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Bloggerhouse presents: The Return of The Shelved Album (Pudgee-King Of New York)

by Eric on August 20, 2010

“The King Of New York”-Pudgee

Slated Release Date:  (1996, Perspective Records)

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Pudgee  was a highly underrated cat, point blank he just a double dose of a “raw deal”.  As the “Phat Bastard”, Pudgee dropped a solid LP in ’93 with “Give ‘Em The Finger”.  The album, with production from the TrackMasters and Tony Dofat, did fairly well and actually earned a decent review in the pages of The Source (3.5 Mics).  Yet, Pudgee was caught in the middle of the Giant/Warner Bros. fiasco and poor promotion led to even slimmer albums sales.   Pudgee was probably more “in demand” for his ghost-writing talents, as he penned for the likes of Antoinette and several other big-time (word is, “female”) artists.  Not to put a dimmer on Pudgee’s lyrical and writing talents, but you’ve gotta’ peep Joe Fatal’s (“Live At The BBQ”) take on Pudgee in an interview over at unkut.com.  There’s some pretty interesting statements made on Fatal’s behalf in that sit-down.

Similar to label-mate Young Zee, in ’96/’97 Pudgee was set to drop a follow-up to “Give ‘Em The Finger”, titled “King Of New York” (originally titled “Niguz Fa Life”)  on the Perspective imprint (which, thanks to Dart, I just found out was owned and operated by Jimmy Jam & Terry Lewis)  but when Perspective Records dissolved, apparently due to Lewis & Jam’s mismanagement,  the album found itself placed back upon the shelf.  One of the intended cuts for “King Of New York”, the Notorious B.I.G. and Lord Tariq-featured, mixtape mainstay, ‘Think Big’ is often deemed a classic by underground heads.   The album also included many features such as D-Nice, DMX, M.O.P., Royal Flush, Digable Planets (“Everyone Wants To Be Hard”) and production from the likes of Nick Wiz and EZ Elpee.  So it’s safe to say that the album featured more heat than just Pudgee’s most notable hit to date, “Think Big”.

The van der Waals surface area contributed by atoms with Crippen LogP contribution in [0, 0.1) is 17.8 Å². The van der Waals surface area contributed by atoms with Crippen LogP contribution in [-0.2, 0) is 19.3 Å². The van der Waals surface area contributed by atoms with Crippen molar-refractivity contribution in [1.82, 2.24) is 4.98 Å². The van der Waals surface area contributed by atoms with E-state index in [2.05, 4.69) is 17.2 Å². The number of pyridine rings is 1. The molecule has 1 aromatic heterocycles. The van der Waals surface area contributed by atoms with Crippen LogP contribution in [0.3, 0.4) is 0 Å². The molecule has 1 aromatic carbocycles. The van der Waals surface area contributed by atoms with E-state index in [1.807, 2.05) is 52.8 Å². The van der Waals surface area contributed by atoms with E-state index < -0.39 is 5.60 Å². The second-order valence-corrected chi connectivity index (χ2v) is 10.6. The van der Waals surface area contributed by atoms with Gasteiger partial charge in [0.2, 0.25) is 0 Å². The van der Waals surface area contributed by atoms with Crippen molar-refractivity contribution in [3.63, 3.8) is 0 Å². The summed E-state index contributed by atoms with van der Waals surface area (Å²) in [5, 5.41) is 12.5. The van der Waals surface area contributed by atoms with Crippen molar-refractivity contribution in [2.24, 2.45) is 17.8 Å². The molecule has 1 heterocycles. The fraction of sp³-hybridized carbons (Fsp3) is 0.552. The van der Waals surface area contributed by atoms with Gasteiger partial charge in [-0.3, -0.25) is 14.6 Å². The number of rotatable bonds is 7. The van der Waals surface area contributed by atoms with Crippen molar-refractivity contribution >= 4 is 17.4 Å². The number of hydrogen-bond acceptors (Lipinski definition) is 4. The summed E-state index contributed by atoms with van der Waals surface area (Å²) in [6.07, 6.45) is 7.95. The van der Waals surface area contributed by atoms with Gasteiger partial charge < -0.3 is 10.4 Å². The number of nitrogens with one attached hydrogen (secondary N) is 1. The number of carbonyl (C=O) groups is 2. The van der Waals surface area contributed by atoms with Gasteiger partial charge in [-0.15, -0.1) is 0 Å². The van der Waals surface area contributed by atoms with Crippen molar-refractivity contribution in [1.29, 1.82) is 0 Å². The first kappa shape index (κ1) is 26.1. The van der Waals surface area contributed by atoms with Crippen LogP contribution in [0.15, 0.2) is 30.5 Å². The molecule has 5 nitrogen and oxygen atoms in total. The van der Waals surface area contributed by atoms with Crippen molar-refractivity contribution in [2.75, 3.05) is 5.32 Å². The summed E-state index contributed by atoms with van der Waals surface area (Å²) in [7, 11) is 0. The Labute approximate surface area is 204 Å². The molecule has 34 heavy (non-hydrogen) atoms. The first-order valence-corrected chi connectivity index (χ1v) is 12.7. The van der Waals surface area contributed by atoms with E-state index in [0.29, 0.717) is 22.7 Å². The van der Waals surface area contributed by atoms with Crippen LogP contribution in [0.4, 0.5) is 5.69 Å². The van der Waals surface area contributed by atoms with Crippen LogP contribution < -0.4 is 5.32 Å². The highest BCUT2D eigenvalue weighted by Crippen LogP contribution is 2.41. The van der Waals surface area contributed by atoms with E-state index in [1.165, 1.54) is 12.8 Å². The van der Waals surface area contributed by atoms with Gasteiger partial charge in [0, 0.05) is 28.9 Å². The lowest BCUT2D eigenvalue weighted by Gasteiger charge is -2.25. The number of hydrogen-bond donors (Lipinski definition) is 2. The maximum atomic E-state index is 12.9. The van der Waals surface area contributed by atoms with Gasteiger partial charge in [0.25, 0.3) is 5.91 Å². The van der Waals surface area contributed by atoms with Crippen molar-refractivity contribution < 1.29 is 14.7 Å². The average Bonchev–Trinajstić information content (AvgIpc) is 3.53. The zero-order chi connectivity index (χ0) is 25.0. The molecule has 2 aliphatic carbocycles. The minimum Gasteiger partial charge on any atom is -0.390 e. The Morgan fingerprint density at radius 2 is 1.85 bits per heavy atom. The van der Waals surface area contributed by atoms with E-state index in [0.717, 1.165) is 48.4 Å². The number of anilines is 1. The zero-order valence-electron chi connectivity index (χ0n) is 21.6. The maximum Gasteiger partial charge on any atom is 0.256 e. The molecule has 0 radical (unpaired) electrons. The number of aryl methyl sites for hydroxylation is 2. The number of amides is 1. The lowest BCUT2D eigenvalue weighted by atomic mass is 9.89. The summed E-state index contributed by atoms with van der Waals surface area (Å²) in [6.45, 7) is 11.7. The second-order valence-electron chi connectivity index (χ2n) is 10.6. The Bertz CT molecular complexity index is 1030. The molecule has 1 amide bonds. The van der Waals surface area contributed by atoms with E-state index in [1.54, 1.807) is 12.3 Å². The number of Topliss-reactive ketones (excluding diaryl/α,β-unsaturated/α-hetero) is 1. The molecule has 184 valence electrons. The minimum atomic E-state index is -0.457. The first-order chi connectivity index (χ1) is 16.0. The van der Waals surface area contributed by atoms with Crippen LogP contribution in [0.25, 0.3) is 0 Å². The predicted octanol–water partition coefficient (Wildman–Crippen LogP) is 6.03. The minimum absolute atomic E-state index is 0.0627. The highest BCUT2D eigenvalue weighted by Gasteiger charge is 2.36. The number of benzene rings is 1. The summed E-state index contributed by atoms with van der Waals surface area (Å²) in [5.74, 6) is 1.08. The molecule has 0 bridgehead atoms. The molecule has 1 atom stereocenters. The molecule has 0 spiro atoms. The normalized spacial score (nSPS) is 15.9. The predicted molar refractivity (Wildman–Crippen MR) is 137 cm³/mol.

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{ 4 comments }

Pooch August 20, 2010 at 10:08 am

I don’t know how I have missed this over the years. Upon first listen, all I can say is that this represents the sound of East Coast / New York of ’94, which made it immediately take a place in my heart. The production is nice, and it is always easy to give an older project a listen when it comes from a punchline oriented rapper (you get drawn in and pay attention). Pudgee was good with the chorus and the use of the adlibs. This will get some play this week. Thanks Eric. You impressed me by coming with something that was off my radar, album-wise.

Joe Fatal definitely had an issue with Pudgee, don’t know what happened between them.

Pooch

jrrider August 20, 2010 at 3:32 pm

Damn Vitamin D stole that one too. (Looks for White Van Music CD)

M Pire August 20, 2010 at 4:37 pm

I didn’t even know this album was out there. I always enjoy listening to unreleased stuff from the 90′s. I always wondered why Pudgee that one song with Biggie and nothing else around that time. I guess this answers that question.

Pesko August 22, 2010 at 3:48 pm

f/ Lord Tariq

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